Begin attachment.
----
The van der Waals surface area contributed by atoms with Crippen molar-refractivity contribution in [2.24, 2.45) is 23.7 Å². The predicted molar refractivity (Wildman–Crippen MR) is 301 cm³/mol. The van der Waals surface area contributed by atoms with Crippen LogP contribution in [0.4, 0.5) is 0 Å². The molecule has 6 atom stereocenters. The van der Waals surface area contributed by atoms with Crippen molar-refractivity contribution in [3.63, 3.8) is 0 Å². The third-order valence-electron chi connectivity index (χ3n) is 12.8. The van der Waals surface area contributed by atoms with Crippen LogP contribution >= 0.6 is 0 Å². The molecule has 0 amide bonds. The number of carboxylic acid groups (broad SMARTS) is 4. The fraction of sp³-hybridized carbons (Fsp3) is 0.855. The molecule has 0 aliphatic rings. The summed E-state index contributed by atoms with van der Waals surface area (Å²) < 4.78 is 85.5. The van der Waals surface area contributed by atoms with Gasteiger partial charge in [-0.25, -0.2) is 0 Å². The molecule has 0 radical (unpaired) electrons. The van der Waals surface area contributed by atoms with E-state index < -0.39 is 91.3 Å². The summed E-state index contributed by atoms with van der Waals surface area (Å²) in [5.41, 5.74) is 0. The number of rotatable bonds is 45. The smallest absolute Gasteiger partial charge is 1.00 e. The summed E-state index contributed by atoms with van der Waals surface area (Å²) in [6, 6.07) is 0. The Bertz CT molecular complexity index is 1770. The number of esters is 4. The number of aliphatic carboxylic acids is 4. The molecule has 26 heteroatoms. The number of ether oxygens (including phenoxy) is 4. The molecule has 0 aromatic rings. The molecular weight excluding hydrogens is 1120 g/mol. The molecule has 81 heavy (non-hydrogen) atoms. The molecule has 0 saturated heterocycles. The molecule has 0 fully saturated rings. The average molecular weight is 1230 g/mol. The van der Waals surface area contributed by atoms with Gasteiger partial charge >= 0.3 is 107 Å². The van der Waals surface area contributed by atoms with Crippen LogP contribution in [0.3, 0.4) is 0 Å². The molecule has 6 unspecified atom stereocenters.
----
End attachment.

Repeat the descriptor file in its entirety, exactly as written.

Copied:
The van der Waals surface area contributed by atoms with Crippen molar-refractivity contribution in [2.24, 2.45) is 23.7 Å². The predicted molar refractivity (Wildman–Crippen MR) is 301 cm³/mol. The van der Waals surface area contributed by atoms with Crippen LogP contribution in [0.4, 0.5) is 0 Å². The molecule has 6 atom stereocenters. The van der Waals surface area contributed by atoms with Crippen molar-refractivity contribution in [3.63, 3.8) is 0 Å². The third-order valence-electron chi connectivity index (χ3n) is 12.8. The van der Waals surface area contributed by atoms with Crippen LogP contribution >= 0.6 is 0 Å². The molecule has 0 amide bonds. The number of carboxylic acid groups (broad SMARTS) is 4. The fraction of sp³-hybridized carbons (Fsp3) is 0.855. The molecule has 0 aliphatic rings. The summed E-state index contributed by atoms with van der Waals surface area (Å²) < 4.78 is 85.5. The van der Waals surface area contributed by atoms with Gasteiger partial charge in [-0.25, -0.2) is 0 Å². The molecule has 0 radical (unpaired) electrons. The van der Waals surface area contributed by atoms with E-state index < -0.39 is 91.3 Å². The summed E-state index contributed by atoms with van der Waals surface area (Å²) in [5.41, 5.74) is 0. The number of rotatable bonds is 45. The smallest absolute Gasteiger partial charge is 1.00 e. The summed E-state index contributed by atoms with van der Waals surface area (Å²) in [6, 6.07) is 0. The Bertz CT molecular complexity index is 1770. The number of esters is 4. The number of aliphatic carboxylic acids is 4. The molecule has 26 heteroatoms. The number of ether oxygens (including phenoxy) is 4. The molecule has 0 aromatic rings. The molecular weight excluding hydrogens is 1120 g/mol. The molecule has 81 heavy (non-hydrogen) atoms. The molecule has 0 saturated heterocycles. The molecule has 0 fully saturated rings. The average molecular weight is 1230 g/mol. The van der Waals surface area contributed by atoms with Gasteiger partial charge >= 0.3 is 107 Å². The van der Waals surface area contributed by atoms with Crippen LogP contribution in [0.3, 0.4) is 0 Å². The molecule has 6 unspecified atom stereocenters.